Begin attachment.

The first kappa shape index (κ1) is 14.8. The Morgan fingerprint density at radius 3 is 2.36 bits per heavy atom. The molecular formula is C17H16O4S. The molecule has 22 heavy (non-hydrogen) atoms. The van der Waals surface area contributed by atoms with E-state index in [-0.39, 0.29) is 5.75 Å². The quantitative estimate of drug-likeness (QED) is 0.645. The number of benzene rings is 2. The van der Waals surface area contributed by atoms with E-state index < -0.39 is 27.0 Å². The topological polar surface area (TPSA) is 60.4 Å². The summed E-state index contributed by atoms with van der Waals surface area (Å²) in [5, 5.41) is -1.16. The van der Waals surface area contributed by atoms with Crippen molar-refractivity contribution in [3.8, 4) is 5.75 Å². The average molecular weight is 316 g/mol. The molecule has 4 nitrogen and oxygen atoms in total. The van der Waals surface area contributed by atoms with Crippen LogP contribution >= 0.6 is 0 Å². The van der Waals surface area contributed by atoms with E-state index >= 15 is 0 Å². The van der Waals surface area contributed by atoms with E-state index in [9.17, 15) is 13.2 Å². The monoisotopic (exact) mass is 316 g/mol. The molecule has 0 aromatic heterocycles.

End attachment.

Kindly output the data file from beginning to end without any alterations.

The first kappa shape index (κ1) is 14.8. The Morgan fingerprint density at radius 3 is 2.36 bits per heavy atom. The molecular formula is C17H16O4S. The molecule has 22 heavy (non-hydrogen) atoms. The van der Waals surface area contributed by atoms with E-state index in [-0.39, 0.29) is 5.75 Å². The quantitative estimate of drug-likeness (QED) is 0.645. The number of benzene rings is 2. The van der Waals surface area contributed by atoms with E-state index < -0.39 is 27.0 Å². The topological polar surface area (TPSA) is 60.4 Å². The summed E-state index contributed by atoms with van der Waals surface area (Å²) in [5, 5.41) is -1.16. The van der Waals surface area contributed by atoms with Crippen molar-refractivity contribution in [3.8, 4) is 5.75 Å². The average molecular weight is 316 g/mol. The molecule has 4 nitrogen and oxygen atoms in total. The van der Waals surface area contributed by atoms with Crippen LogP contribution >= 0.6 is 0 Å². The van der Waals surface area contributed by atoms with E-state index >= 15 is 0 Å². The van der Waals surface area contributed by atoms with E-state index in [9.17, 15) is 13.2 Å². The monoisotopic (exact) mass is 316 g/mol. The molecule has 0 aromatic heterocycles.